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Rev. Michael Pfleger declares he’s harmless of intercourse abuse claims after state wraps up its probe of Saint Sabina pastor

Rev. Michael Pfleger reiterated his innocence in his first public statement in weeks on Wednesday when the Ministry of Children and Family Services appeared to come to a conclusion about investigating allegations that children are currently at risk.

In two social media posts, Pfleger, who resigned from his duties as pastor of St. Sabina Church last month, as church leaders investigated a decade-old allegation of sexual abuse by two brothers, said he was innocent and called the allegation “false . ”

“When this is over, I hope that I will soon have a lot more to say,” wrote Pfleger, who in another post thanked several organizations and people who have stood up for the long-standing St. Sabina priest. “… I pray that [Chicago] The Archdiocese will allow me to return to the Ministry quickly. ”

Now that the Archdiocese has issued a statement that I can comment on my innocence … let me be clear and repeat what my lawyers said at the beginning. I am innocent of these false alligations. When this is over, which I hope to be soon, I will have a lot more to say

– Ms. Michael Pfleger (@MichaelPfleger) February 24, 2021

Pfleger’s comments come after the DCFS sent letters about the outcome of its investigation from Pfleger.

Although the law does not allow DCFS to investigate allegations of child abuse or neglect by an adult victim, DCFS spokesman Bill McCaffrey said DCFS can determine if there is a current minor victim.

If an investigation is unfounded, DCFS sends a letter to the appointed reporter, in this case the Archdiocese, who will inform you of the results of the investigation and leave time for a reply. After 20 days, DCFS sends a letter to the alleged perpetrator with the results of the investigation.

McCaffrey confirmed that letters were sent to the Archdiocese on February 4 and to Nurses on February 24, but did not comment on the contents of the letters. However, the Archdiocese and Pfleger’s attorney Jim Figliulo both said they never received a letter from DCFS.

“We were told [Tuesday]A DCFS official in Springfield found that a letter of determination was not in their system, indicating that it was not created or even mailed, “the archdiocese said in a statement. “DCFS confirmed that it would not provide an electronic copy of the letter and that we would have to wait for it to arrive via the US Postal Service.”

Figliulo said again that the brothers’ allegations were “not true”.

Meanwhile, victims’ attorney Eugene Hollander said he “didn’t care much about the results of DCFS” as neither of the department’s brothers provided explanations.

“The DCFS file really didn’t contain much about their baseless allegations,” said Hollander. “Of course I didn’t see your file, but it must be a pretty bare file because they didn’t have any information directly from my clients.”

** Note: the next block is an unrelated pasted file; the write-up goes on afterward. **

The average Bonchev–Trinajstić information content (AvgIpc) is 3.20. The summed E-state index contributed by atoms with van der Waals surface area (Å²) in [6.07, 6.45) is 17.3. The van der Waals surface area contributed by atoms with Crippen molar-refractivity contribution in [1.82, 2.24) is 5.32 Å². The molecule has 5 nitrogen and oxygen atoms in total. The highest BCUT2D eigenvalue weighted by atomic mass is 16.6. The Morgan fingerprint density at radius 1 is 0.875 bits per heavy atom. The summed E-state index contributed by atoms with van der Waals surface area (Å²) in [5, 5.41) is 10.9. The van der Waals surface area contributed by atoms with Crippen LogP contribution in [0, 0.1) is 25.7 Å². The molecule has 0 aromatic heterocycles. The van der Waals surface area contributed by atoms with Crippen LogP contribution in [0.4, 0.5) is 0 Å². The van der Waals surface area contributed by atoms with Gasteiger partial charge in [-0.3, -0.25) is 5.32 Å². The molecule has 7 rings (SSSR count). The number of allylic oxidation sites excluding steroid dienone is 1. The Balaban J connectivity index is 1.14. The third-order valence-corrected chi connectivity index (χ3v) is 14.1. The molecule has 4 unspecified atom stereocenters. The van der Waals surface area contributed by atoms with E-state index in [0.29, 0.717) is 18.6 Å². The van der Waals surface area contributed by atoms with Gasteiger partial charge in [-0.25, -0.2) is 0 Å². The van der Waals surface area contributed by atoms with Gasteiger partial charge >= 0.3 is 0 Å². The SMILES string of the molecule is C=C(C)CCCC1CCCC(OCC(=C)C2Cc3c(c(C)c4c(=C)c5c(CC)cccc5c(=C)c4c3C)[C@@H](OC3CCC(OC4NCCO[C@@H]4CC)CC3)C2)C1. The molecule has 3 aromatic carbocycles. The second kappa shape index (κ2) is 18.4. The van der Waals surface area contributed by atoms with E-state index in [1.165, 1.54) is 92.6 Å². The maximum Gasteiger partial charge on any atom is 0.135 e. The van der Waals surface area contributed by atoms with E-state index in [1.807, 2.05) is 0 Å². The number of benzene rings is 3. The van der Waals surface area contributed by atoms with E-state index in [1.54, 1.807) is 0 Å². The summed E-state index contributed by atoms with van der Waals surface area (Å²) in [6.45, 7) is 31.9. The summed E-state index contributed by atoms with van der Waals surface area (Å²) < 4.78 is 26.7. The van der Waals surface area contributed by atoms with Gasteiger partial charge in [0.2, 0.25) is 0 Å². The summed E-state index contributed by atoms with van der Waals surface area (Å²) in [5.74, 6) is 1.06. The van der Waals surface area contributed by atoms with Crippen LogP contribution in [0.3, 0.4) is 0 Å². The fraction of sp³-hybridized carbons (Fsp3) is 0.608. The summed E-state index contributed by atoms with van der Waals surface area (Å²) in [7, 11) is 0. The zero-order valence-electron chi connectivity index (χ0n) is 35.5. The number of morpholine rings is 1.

The Archdiocese said DCFS is not directly investigating the veracity of allegations against Caregivers.

“We have been told that in light of the allegations, DCFS is investigating whether there is a” risk of harm “to children,” the archdiocese said in a statement. “Depending on the content of the letter we ultimately receive from DCFS, there may not be a conclusion about guilt or innocence in this case.”

Figliulo said the archdiocese’s lengthy testimony was “difficult to obey”.

“The Archdiocese said it was waiting for the DCFS investigation to complete. If they say now that it means nothing, that is a puzzling one, ”said Figliulo.

The Archdiocese and the Chicago Police Department are conducting their own independent investigations into the allegations, which are still ongoing.

Nurse was not accused of any crime.

The previous Wednesday, a group of about 100 people gathered outside the headquarters of the Archdiocese of Chicago and demanded the reinstatement of nurses.

State Senator Jacqueline Collins, a member of St. Sabina, urged the Archdiocese to make a decision quickly and to share it publicly.

“It is time for the Archdiocese to hasten the process and seek a renewal, rebirth and restoration for Fr. Carer’s good name, dignity and decency, ”said Collins. “Time is of the essence because in the court of public opinion, time becomes the jury.”

In response to allegations made at the protest, the archdiocese denied it invented a trick to remove orderlies, saying that any allegations of misconduct by clergymen would be taken seriously and subjected to the same process.

“The church has been rightly accused at times of neglecting allegations, conducting cursory investigations and prematurely reinstating misbehaving priests,” the statement said. “We are convinced that the methods that have been developed and improved over the years to treat these cases will work. They should be followed by all organizations that mentor and train young people. It is ironic that we are now being accused of taking too long to investigate allegations because a priest is prominent and respected.

“Thirty years at the forefront of dealing with minor abuse that unfortunately continues in today’s society have taught us that these issues take the time it takes to reach a just outcome. To this end, we intend to continue working on all cases before us and always give priority to the protection and healing of the victims. “